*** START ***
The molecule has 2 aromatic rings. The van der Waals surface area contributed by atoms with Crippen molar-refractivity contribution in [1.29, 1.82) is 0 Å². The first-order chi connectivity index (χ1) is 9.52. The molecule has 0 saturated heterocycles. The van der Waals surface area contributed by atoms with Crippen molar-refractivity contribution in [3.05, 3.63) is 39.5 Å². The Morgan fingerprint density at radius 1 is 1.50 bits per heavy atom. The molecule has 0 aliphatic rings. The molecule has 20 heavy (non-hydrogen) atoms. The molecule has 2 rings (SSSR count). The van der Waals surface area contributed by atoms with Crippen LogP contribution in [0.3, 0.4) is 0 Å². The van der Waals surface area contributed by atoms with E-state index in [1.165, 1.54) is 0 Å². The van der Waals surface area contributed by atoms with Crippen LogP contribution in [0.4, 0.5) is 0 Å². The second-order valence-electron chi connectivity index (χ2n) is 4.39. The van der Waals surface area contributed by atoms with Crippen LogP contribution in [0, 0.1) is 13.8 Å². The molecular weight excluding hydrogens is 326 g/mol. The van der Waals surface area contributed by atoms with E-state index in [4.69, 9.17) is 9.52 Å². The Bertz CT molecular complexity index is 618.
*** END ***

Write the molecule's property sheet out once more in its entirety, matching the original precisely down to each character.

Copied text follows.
The molecule has 2 aromatic rings. The van der Waals surface area contributed by atoms with Crippen molar-refractivity contribution in [1.29, 1.82) is 0 Å². The first-order chi connectivity index (χ1) is 9.52. The molecule has 0 saturated heterocycles. The van der Waals surface area contributed by atoms with Crippen molar-refractivity contribution in [3.05, 3.63) is 39.5 Å². The Morgan fingerprint density at radius 1 is 1.50 bits per heavy atom. The molecule has 0 aliphatic rings. The molecule has 20 heavy (non-hydrogen) atoms. The molecule has 2 rings (SSSR count). The van der Waals surface area contributed by atoms with Crippen LogP contribution in [0.3, 0.4) is 0 Å². The van der Waals surface area contributed by atoms with E-state index in [1.165, 1.54) is 0 Å². The van der Waals surface area contributed by atoms with Crippen LogP contribution in [0.4, 0.5) is 0 Å². The second-order valence-electron chi connectivity index (χ2n) is 4.39. The van der Waals surface area contributed by atoms with Crippen LogP contribution in [0, 0.1) is 13.8 Å². The molecular weight excluding hydrogens is 326 g/mol. The van der Waals surface area contributed by atoms with E-state index in [4.69, 9.17) is 9.52 Å². The Bertz CT molecular complexity index is 618.